I went to a professional football game last night. As in much of the world, football in China is what we North Americans refer to as soccer. I’m not an avid sports fan but in years gone by Dalian’s claim to fame in China was its football team so I really wanted to see them in action. Apparently they haven’t done as well in recent years but they did manage to win last night’s match.
I went to the game with two of our fellow teachers and five of our students. Poor Richard, the real sports fan in the family, had a class to teach so he wasn’t able to join us.
Though the game itself was interesting to watch, being part of a local crowd cheering on their team was exciting. I found myself chanting along with the rest of them and when the one and only goal was scored, I was on my feet and hollering just like everyone else!
It was some of the peripherals that I found most fascinating, however. When we arrived at the stadium, well ahead of game time, the area surrounding it was a beehive of activity. Vendors had food booths and tables set up to serve the crowd and others had stacks of seat cushions to sell. The local custom is to buy a cushion and spend the game sitting on it then send it sailing through the air toward the field at the game’s end! Most of our boys bought the thin 0.5 yuan (about 8 or 9 cent) cushions but Vicky and I decided that our bony butts would prefer the plusher 1 yuan ones! Of course, after the stadium empties, the cushions are collected and resold before the next game.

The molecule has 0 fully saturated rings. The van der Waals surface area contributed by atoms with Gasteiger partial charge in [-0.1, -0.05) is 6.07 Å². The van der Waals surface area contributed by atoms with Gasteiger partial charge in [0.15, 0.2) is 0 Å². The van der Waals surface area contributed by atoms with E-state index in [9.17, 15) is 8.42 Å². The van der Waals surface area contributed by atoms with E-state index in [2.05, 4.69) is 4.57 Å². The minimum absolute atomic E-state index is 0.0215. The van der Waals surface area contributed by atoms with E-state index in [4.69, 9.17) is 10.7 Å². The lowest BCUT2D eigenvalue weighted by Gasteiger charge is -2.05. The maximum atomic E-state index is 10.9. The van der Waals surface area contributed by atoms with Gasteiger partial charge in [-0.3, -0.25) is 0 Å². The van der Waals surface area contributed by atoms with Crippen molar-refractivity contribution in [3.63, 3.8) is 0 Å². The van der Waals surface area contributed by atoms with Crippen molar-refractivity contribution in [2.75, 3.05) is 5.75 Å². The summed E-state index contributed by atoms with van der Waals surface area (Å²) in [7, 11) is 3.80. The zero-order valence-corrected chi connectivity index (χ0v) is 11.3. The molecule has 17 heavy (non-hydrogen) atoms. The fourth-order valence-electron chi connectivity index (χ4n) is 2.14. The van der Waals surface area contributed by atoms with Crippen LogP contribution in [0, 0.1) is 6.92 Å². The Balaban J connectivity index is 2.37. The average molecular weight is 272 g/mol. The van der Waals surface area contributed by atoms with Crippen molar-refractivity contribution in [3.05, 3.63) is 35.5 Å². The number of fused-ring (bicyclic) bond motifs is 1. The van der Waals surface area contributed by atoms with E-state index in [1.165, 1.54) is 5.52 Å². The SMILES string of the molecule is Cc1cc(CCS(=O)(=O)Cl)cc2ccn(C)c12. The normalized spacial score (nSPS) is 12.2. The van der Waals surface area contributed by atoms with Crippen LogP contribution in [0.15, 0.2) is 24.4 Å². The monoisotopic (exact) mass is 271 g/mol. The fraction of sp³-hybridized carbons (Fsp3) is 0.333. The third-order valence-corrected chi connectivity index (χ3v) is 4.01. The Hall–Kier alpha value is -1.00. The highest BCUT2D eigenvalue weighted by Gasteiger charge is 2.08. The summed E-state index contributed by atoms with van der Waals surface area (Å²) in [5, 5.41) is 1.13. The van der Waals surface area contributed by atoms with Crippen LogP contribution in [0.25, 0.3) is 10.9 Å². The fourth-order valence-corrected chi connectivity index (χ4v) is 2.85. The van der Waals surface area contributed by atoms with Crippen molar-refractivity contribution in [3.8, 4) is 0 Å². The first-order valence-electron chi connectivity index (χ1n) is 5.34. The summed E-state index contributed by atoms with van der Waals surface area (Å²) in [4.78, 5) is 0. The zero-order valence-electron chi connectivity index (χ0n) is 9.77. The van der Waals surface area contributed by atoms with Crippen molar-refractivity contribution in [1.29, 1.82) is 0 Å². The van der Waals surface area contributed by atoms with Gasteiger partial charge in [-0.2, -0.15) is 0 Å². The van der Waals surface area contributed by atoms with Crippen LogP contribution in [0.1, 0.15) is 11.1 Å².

As is standard at a sporting event, the national anthem was played before the game started. Though we Canadians tend to be rather apathetic when it comes to singing our anthem, I fully expected the Chinese to belt theirs out the way I’ve seen Americans do. I could hear Vicky singing quietly beside me but hers was the only voice I heard! I was quite astonished.
I was also surprised by the presence of soldiers! Though we’re surrounded by crowds of people wherever we go in China, this was the first time I’d been in a situation where a large crowd of people had assembled in one place for a specific purpose. Clearly that’s still something that the Communist government has concerns about. Why else would there be a line of soldiers around the field facing the crowd? They stood at attention until the game started and then sat unmoving on tiny stools always with their back to the action and their eyes on the crowd. They wore dress uniforms including white gloves and weren’t visibly armed but clearly no one was going to tangle with them.
I’ll probably be watching a lot more soccer over the next few years but I don’t expect there to be any soldiers present. I’m going to be watching this little guy, my oldest grandson, play! He’s even wearing Dalian colours and I thought of him when I saw #8 on the field last night.